SCI/TECH: A Mummy’s Voice Revived

Photo by Leeds Museums and Galleries on / CC BY-NC

Photo by Leeds Museums and Galleries on / CC BY-NC

By Will Pearson, Lilly Savin–

Over the 3,000 years ago, there was an Egyptian Priest by the name of Nesyamun, who used to chant and sing the religious liturgy. Since his death in 1069 B.C., he has been silent in his mummified coffin until now.

British Scientists have figured out a way to resurrect the priest’s voice. The scientist did a CT scan of the mummy’s vocal tract, which they would send that to a 3-D printer. It printed out the vocal tract, and it got hooked up to a voice box. The voice box played a sound that sounded in between the words “bad” and “bed.”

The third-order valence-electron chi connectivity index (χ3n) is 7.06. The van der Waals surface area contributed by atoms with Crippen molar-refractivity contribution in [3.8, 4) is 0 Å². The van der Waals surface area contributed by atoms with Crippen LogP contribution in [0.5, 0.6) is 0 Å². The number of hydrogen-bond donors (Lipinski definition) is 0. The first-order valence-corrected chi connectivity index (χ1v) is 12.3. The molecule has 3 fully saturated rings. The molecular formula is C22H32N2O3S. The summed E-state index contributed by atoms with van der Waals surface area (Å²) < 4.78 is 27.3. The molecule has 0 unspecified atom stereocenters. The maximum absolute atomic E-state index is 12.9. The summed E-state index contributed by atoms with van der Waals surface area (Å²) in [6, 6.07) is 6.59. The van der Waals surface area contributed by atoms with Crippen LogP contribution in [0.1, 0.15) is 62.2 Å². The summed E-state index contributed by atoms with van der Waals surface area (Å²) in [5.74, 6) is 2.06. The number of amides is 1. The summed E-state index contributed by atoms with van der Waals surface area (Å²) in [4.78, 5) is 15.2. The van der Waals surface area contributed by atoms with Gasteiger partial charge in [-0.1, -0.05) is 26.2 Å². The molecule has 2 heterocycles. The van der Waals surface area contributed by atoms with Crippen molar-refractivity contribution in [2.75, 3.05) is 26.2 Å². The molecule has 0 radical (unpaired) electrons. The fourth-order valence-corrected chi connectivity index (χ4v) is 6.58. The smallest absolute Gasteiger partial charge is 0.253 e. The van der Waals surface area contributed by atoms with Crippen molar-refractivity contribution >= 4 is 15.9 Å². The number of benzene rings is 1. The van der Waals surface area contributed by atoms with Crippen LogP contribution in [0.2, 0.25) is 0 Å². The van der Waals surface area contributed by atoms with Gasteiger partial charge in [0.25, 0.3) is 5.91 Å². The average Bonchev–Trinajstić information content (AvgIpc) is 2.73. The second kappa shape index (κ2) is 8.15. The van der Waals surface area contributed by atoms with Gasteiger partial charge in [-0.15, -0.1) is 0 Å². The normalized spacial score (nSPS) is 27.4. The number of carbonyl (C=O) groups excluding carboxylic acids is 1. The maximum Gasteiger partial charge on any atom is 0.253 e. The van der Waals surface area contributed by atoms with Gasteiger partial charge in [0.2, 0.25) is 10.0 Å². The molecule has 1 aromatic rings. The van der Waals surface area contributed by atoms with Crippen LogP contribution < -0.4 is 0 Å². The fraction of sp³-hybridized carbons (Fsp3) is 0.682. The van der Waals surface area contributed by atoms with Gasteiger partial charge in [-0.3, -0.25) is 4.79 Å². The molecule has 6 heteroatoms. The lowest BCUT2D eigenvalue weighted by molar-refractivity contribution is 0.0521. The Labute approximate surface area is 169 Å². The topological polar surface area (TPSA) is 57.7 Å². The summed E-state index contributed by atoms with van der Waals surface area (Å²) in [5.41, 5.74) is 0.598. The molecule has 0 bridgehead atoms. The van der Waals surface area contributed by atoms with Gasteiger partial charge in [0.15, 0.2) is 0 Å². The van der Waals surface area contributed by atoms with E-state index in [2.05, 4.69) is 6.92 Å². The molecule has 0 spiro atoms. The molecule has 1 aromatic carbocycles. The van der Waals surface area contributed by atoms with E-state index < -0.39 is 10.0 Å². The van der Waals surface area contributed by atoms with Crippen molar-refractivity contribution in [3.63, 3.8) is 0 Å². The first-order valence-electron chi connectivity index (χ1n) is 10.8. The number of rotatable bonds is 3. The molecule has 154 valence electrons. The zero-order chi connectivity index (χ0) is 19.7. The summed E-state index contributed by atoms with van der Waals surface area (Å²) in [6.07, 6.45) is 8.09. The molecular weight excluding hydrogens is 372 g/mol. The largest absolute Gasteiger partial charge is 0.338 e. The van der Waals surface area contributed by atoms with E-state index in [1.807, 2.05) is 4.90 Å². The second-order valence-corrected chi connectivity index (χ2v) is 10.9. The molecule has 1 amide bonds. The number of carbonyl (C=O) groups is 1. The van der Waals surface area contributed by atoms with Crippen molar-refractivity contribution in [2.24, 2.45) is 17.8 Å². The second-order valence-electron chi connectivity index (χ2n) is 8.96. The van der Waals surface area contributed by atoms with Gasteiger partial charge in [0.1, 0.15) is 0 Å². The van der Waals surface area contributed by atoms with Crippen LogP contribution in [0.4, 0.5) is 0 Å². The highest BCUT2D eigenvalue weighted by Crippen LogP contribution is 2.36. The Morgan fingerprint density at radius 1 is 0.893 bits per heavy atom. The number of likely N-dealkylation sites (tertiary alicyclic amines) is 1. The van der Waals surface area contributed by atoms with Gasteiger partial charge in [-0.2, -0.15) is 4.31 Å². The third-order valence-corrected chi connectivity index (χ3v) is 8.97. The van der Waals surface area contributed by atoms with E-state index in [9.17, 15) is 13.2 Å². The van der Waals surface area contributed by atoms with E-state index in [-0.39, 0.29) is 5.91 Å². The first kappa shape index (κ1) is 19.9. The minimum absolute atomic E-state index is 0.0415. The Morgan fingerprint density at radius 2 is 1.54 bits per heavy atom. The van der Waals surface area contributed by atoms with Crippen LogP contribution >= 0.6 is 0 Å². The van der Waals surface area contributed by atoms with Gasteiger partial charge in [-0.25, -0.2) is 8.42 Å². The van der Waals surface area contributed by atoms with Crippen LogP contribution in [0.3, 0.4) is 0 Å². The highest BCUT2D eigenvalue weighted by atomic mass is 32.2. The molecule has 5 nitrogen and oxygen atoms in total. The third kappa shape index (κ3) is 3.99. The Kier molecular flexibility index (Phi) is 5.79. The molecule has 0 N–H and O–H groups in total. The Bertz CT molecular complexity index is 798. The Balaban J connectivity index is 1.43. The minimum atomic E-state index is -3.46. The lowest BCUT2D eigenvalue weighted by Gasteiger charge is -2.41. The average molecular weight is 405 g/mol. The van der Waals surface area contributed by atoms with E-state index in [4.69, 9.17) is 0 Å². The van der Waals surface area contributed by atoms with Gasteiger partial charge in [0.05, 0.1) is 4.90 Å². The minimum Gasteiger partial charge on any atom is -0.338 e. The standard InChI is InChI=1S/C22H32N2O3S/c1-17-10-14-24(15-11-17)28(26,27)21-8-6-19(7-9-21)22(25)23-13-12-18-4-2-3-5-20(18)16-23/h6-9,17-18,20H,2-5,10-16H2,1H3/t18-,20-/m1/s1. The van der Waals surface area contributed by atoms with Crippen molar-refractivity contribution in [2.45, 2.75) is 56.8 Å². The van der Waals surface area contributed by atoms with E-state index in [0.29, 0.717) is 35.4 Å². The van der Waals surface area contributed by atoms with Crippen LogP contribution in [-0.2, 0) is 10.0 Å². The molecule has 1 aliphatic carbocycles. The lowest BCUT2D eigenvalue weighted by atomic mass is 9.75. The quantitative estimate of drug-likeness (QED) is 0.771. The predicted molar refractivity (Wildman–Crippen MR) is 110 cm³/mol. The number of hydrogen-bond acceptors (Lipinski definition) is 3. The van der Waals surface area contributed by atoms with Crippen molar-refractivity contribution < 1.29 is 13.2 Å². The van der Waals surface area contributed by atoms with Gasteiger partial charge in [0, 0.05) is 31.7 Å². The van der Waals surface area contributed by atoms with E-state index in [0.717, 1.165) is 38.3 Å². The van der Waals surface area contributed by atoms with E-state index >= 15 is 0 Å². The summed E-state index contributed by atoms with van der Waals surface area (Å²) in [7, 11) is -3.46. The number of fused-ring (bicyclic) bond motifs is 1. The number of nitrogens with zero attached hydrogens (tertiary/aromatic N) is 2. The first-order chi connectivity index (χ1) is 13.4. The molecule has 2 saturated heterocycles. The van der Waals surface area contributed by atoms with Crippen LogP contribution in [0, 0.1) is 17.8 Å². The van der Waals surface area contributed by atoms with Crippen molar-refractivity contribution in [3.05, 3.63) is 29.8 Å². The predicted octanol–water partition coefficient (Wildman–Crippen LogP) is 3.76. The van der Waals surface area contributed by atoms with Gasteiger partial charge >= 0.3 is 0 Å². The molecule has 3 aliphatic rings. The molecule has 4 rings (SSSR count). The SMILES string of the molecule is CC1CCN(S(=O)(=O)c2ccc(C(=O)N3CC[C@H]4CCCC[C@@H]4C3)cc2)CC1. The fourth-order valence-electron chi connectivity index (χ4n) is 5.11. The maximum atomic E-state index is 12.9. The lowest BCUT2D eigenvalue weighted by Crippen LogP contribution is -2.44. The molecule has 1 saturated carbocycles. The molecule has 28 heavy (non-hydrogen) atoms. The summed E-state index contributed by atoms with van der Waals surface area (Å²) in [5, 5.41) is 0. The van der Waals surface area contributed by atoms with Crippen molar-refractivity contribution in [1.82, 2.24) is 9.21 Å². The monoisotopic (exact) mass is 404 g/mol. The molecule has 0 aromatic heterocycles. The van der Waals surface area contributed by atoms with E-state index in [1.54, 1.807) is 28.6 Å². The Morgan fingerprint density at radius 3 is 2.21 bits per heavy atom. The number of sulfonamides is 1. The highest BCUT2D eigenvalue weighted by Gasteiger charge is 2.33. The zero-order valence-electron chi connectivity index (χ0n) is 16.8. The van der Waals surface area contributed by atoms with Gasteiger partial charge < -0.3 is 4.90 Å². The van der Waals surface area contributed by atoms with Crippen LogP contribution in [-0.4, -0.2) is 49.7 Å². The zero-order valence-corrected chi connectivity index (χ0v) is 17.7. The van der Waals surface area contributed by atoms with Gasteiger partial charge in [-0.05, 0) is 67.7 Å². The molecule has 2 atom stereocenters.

The next step in the process is to change the format into a computer model that will match the scan of the vocal tract and turn to a digital simulation of a moving jaw and tongue. It is a groundbreaking experiment that could now bring a voice to this piece of history.